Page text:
Human pluripotent stem cells (hPSCs), i.e. both embryonic and induced pluripotent, have revolutionized the biomedical sciences by providing unprecedented access to human developmental and differentiated cell phenotypes. While hPSC-derived cell therapies are now reaching clinical trials, hPSCs greatest impact continues to be providing novel, biomimetic experimental platforms for investigating human development, biology, physiology, and disease. Human PSC-derived models can be personalized to patients via use of induced pluripotent stem cells (iPSCs), and they avoid confounding differences that exist between rodents and humans. The need for biomimetic human models is further supported by the abysmal clinical translation rate of therapies validated solely in rodents, especially for central nervous system (CNS) disorders. Recently, 3-D aggregates of neurally differentiating hPSCs were observed to spontaneously morph in vitro into organotypic masses, a.k.a. cerebral organoids, containing diverse brain tissues. Discovery of this innate emergent behavior raises the possibility that human CNS morphogenesis can be engineered ex vivo to generate diverse brain and spinal cord tissues with biomimetic structure, cellular composition, cytoarchitecture— micro-to-millimeter scale spatial organization of cell phenotypes—, and even function via biomimetic neuronal circuits. However, to realize this possibility, the currently spontaneous and random organoid morphogenesis process must become instructed and standardized, a prerequisite for translation of human neural organoids as clinically predictive models and transplants. In pursuit of this goal, my lab melds neurodevelopmental and hPSC biology with engineered biomaterial platforms to create novel methodologies for instructing ex vivo morphogenesis of human neural tissues. This NSF CAREER award uses innovative culture platforms to develop standardized methodologies for reproducibly engineering human spinal cord organoids. This novel neural organoid was chosen due to the spinal cord’s comparatively simplified tissue morphology. Still, the proposed methodologies can be implemented to engineer diverse neural, heart, and gut organoids due to their analogous morphogenesis processes. This proposal tests the following three organoid engineering hypotheses: 1) Spatial control of organoid morphology at developmental length scales can induce biomimetic tissue structure. 2) Exogenous morphogen gradients can be applied to instruct biomimetic cellular composition and tissue cytoarchitecture within organoids. 3) Directed assembly of neural organoid tissues can induce formation of biomimetic neural circuits. Additionally, we seek to promote development of a diverse workforce for future hPSC-based tissue engineering industries by integrating a multifaceted approach for inspiring and educating the general public and students, especially underrepresented minorities.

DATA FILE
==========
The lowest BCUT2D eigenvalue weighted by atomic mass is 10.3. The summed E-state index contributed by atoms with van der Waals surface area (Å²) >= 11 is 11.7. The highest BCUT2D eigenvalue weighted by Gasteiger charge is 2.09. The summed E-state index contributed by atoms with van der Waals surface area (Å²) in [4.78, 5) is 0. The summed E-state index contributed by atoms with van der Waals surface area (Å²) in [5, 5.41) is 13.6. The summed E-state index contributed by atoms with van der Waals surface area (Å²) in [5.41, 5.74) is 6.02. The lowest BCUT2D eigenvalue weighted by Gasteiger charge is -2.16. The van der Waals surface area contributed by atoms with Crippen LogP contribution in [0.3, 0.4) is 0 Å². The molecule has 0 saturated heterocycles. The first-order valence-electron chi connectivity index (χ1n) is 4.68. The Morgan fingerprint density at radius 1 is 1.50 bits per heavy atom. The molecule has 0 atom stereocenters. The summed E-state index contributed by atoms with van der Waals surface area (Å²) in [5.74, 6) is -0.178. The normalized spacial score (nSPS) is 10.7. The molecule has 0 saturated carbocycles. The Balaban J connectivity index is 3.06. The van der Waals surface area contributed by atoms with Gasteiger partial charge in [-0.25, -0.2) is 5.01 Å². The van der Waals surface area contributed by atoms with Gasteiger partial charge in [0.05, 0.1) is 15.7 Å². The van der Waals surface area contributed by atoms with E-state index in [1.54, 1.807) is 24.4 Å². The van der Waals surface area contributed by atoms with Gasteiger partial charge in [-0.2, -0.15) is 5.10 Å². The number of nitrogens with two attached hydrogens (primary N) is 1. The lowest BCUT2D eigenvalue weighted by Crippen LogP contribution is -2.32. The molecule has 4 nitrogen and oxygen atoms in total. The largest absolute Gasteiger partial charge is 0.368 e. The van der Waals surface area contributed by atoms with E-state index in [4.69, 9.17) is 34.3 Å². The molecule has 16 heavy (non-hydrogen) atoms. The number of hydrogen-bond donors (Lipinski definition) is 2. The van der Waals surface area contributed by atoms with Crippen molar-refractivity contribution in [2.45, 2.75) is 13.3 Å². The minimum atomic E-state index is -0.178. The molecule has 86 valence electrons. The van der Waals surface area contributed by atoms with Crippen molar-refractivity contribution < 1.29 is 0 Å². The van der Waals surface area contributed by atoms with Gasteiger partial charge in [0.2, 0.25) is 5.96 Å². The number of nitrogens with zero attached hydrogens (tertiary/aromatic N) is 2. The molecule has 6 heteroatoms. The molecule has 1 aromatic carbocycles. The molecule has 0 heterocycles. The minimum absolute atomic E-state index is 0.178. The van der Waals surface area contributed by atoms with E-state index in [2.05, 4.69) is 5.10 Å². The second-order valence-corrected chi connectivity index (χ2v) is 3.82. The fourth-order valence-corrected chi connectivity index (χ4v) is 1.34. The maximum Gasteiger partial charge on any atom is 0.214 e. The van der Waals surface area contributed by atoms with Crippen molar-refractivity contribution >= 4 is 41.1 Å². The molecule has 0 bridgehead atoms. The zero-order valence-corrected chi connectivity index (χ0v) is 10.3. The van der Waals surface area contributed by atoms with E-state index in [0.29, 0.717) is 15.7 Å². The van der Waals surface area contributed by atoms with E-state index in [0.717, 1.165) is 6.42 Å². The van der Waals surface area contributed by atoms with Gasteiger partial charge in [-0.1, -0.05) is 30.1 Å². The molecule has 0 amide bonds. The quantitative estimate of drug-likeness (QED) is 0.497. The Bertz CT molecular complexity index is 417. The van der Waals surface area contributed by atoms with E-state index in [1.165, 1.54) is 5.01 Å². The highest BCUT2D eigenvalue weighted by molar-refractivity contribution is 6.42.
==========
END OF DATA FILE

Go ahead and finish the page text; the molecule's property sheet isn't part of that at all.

2017 - presentpresent